FAQ—Frequently Asked Questions

Find answers to the most frequently asked questions about the MSc Cross-cultural Psychology programme.

In a globalizing world, cross-cultural understanding is an important skill to have in almost all jobs. This program will prepare you both with the theoretical side of cross-cultural psychology as well as how it can be applied in various careers. Whether you want the Master’s to prepare you for finding a job or you would like to start a PhD afterwards, this program does a good job of preparing you for both.

What is the Centre for Applied Cross-cultural Research and how is it related to the Master’s programme?

Doing your Master’s at Victoria University of Wellington is also unique because it is the home of the Centre for Applied Cross-cultural Research (CACR). CACR is an inter-disciplinary, applied research centre in the School of Psychology at the University. The Centre engages in research, inter-cultural training, public education, consultancy, and policy advice across cross-cultural research areas.

Members of the Centre include both New Zealand diversity researchers and international researchers at the highest levels. CACR is widely recognized for its research contributions to the public and private sectors and as a result has built strong networks locally and internationally. It is truly the hub of the cross-cultural field of psychology and has a lot to offer students.

As a Master’s student you will be required to engage in CACR as part of some of your coursework, but you will also be presented with many other opportunities that the Centre provides throughout the year. For example, through CACR students have worked with governmental Ministries in Wellington to conduct special research projects or helped run inter-cultural training sessions. Other students have helped coordinate lab meetings with researchers, scholars, and politicians in various fields related to cross-cultural matters. The Centre provides many opportunities to gain experience outside the classroom.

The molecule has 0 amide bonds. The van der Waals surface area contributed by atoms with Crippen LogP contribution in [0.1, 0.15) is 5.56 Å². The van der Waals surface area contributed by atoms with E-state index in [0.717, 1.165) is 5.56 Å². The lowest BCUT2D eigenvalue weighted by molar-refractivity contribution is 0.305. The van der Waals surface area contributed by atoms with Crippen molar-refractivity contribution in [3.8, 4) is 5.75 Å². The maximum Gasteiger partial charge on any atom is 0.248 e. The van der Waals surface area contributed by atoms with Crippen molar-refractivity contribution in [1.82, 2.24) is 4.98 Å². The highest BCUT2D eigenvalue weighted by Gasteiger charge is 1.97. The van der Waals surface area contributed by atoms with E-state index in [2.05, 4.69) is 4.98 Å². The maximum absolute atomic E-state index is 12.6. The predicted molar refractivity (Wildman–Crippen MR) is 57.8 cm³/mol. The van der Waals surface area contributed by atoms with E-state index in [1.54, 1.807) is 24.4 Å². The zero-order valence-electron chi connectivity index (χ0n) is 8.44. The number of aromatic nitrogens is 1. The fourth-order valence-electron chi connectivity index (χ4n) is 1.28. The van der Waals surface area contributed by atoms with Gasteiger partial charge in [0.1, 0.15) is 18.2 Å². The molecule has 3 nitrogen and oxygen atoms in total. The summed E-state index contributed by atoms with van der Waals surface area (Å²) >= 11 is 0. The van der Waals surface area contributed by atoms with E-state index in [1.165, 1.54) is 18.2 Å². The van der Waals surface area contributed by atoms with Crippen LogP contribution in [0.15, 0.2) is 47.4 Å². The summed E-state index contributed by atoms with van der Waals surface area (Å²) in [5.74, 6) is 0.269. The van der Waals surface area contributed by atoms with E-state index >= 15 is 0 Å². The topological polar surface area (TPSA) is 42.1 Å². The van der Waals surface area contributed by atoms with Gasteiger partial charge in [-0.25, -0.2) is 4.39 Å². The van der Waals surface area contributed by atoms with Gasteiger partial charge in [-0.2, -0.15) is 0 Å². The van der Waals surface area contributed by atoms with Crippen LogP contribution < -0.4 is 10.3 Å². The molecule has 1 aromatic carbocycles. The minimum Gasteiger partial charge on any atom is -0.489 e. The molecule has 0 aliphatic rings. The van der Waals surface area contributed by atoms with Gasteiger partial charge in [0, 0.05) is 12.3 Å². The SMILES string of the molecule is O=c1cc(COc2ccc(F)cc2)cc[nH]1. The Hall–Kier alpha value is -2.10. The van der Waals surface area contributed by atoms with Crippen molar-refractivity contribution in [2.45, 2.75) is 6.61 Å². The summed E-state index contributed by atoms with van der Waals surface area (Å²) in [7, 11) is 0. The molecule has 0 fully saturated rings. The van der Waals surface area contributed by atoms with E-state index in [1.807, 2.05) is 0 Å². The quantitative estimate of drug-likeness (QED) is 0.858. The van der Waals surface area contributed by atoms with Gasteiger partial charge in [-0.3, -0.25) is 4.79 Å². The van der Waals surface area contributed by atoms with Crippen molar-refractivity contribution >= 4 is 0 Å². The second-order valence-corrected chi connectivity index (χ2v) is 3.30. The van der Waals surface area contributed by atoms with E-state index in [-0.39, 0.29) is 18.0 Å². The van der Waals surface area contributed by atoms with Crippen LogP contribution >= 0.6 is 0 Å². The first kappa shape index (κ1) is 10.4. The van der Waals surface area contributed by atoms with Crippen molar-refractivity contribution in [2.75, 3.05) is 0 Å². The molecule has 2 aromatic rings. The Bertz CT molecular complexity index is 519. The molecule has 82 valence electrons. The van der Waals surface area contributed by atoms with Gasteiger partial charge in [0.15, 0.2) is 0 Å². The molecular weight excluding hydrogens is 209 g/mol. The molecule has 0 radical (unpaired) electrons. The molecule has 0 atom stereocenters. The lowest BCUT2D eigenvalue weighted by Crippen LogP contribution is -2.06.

How does the academic year run at the University?

Victoria University of Wellington runs on Trimesters. The academic year begins with Trimester 1 from the beginning of March until July. Trimester 2 runs from July to November and Trimester 3 runs from November until February.

What is Part 1 of the Master’s

The MSc in Cross-cultural Psychology is composed of two parts. Part 1 runs from March to November (Trimester 1 and 2). During Part 1 you will be required to complete compulsory courses and have the choice between several elective core courses, depending on which ones are offered at the time. To see the list of compulsory and core courses click here.

Most courses are worth 15 points (although some are worth 30) and students usually take 60 points per Trimester. Since Part 1 of the Master’s course runs only during Trimester 1 and 2, you will complete 120 points.

What does a typical course load look like for Part 1?

Trimester 1

CPSY 580 Research Preparation

PSYC 434 Conducting Research Across Cultures

PSYC 433 Current Issues in Cross-cultural Psychology or PSYC 461 Advanced Statistics

PSYC 432 Applied Cross-cultural Psychology

Trimester 2

CPSY 580 Research Preparation

PSYC 423 Culture and Social Behaviour

PSYC 431 Culture and Human Development

PSYC 462 Cultures in Contact

PSYC 463 Indigenous Psychology

What are some examples of ‘optional courses’ that students have taken in the past?

With approval from the Course Coordinator, 60 points can be replaced by courses outside of Psychology. These include those from the University of Hawai’i, where students in the Master’s programme have an opportunity to participate in an exchange programme. At Victoria University of Wellington, Master’s students have taken a variety of courses such as Statistical classes to brush up these skills. Another example is a Human Geography course like Migration, Diasporas and Transnationalism. If you are interested in earning points outside of the ‘core courses’ offered for the Master’s or outside of Psychology, we suggest you browse through the school catalogue for postgraduate courses (400 level) in other disciplines. In order to take a class, you will need permission from the Director of the Cross-cultural programme.

What is Research Preparation CPSY 580?

One of the ‘compulsory courses’ is Research Preparation (CPSY 580), which is worth 30 points and runs in both Trimester 1 and 2. You will be graded on a variety of tasks through Trimester 1 and 2. To complete this course (and receive a final grade) you will choose a topic and supervisor for your research project to be conducted in Part 2. By the end of Trimester 2 you will submit a thorough research proposal of the study you wish to carry out during Part 2 of the Master’s.